LM: Theatrically, “Anna and the Tower” can be seen as a work with three acts – day, dusk and night. These are representative of the passing time Anna spends in the tower. The spatial separation of 3 video sequences along three conjoined screens emphasises a notion of expanded time – time passing yet looping in suspended animation – and highlights the atmospheric differences as the exterior light changes. Each ‘act’ has a different performative mode – changes in the use of the camera and the relationship between the performer and the camera.

I invite the viewer to move along the space of the screens sequentially, emphasizing a shift and repositioning. The architectural screen structure mimics the windows of Anna’s tower, refolded to form a sculpture / stage / set. Projections of static lights illuminate the screens adjacent to the live action video emphasising the theatrical staging and referring to the medium of projection.

JB: What role do the ambient sound in two of the sections and the hypnotic trumpet music in the dusk part of the piece play?

LM: The ambient sound in the first and third part is the amplified recording of room tone in the tower during the day and night. It’s a combination of the wind acting on the widows and the technological buzz of the equipment. Its amplification creates a kind of intimacy with the inside.

The solo trumpet appears when the camera perspective is outside the tower, looking in at Anna through the glass and the reflected landscape. It serves to distance the viewer from the image as a more ‘cinematic’ experience, emphasising the surface of the glass as a screen and the separation of inside and out. The trumpet also extends the narrative threads by creating a sense of longing.

The trumpet is played and recorded in the tower by Karsten Iwanow, Anna’s father. During our initial interviews Anna spoke about how her passion to become an air traffic controller grew out of her first encounters with ATC through her father’s obsession with flying and flight simulations. I asked about her father’s profession and she told me he was a professional trumpet player. So I asked if he would come and play some improvisations in the tower.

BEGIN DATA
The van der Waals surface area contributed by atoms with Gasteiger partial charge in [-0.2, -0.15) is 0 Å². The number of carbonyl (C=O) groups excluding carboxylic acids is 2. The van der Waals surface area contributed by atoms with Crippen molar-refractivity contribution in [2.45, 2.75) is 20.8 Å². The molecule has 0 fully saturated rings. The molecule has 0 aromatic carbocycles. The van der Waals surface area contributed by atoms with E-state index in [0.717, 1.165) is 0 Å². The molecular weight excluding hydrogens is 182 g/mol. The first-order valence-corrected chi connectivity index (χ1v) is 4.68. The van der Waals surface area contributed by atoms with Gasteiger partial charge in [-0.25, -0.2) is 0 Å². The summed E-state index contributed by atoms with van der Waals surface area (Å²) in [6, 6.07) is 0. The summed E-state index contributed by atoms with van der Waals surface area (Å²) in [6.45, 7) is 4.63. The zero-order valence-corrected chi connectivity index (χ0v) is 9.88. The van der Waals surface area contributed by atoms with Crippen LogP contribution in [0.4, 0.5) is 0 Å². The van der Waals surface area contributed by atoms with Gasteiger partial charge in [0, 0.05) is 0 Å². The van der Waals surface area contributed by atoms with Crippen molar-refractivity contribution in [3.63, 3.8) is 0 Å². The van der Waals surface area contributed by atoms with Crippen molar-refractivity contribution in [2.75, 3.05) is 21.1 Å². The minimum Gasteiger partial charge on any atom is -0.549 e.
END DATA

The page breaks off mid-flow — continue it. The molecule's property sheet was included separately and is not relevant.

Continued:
JB: While people have appeared in your previous works –from the guards at “Plänterwald” to the silent white-clad figure in “Stadium”–, I feel that you have reached a new quality and intimacy in the relationship with Anna, who titles the piece (a first). How did you relate to and deal with her as a performer?

LM: After my first day in the tower with Anna we continued a conversation about how we might work together. We decided to use the tower as a kind of studio to try out performance ideas. She is a dancer and sent me video clips of her rehearsing. I sent her clips of early performance artworks where the performer directly addresses the audience / camera. We worked together on a script of air traffic control dialogue, imagining a choreography of flights passing, landing, taking off etc. During the filming of the script I spoke the pilot’s lines to Anna through an earpiece from another room below, so Anna and I were communicating remotely, although in the piece the viewer only hears Anna’s directions.

JB: Watching “Anna and the Tower”, images of fairy tales came to mind, with Anna reminding me of a more potent Tinker Bell…

LM: Anna and the Tower shares some characteristics with fairy tales or German Märchen (wonder tales). The number three is a common motif, framing episodes that lead the heroine on her quest toward emancipation and discovery. Typical traits such as magic or conjuring, secret languages and the setting in faraway lands without definite locality all feature in the work. It is a tale of a young woman in a tower on her own who, in the absence of contact and outside communication, calls on her own powers of agency to command the potentialities of her situation.

by Jutta Brendemuehl

“Anna and the Tower” has its world premiere during TIFF 2014.

Co-commissioned by the Goethe-Institut and TIFF.

Presented in collaboration with Scrap Metal Gallery Toronto.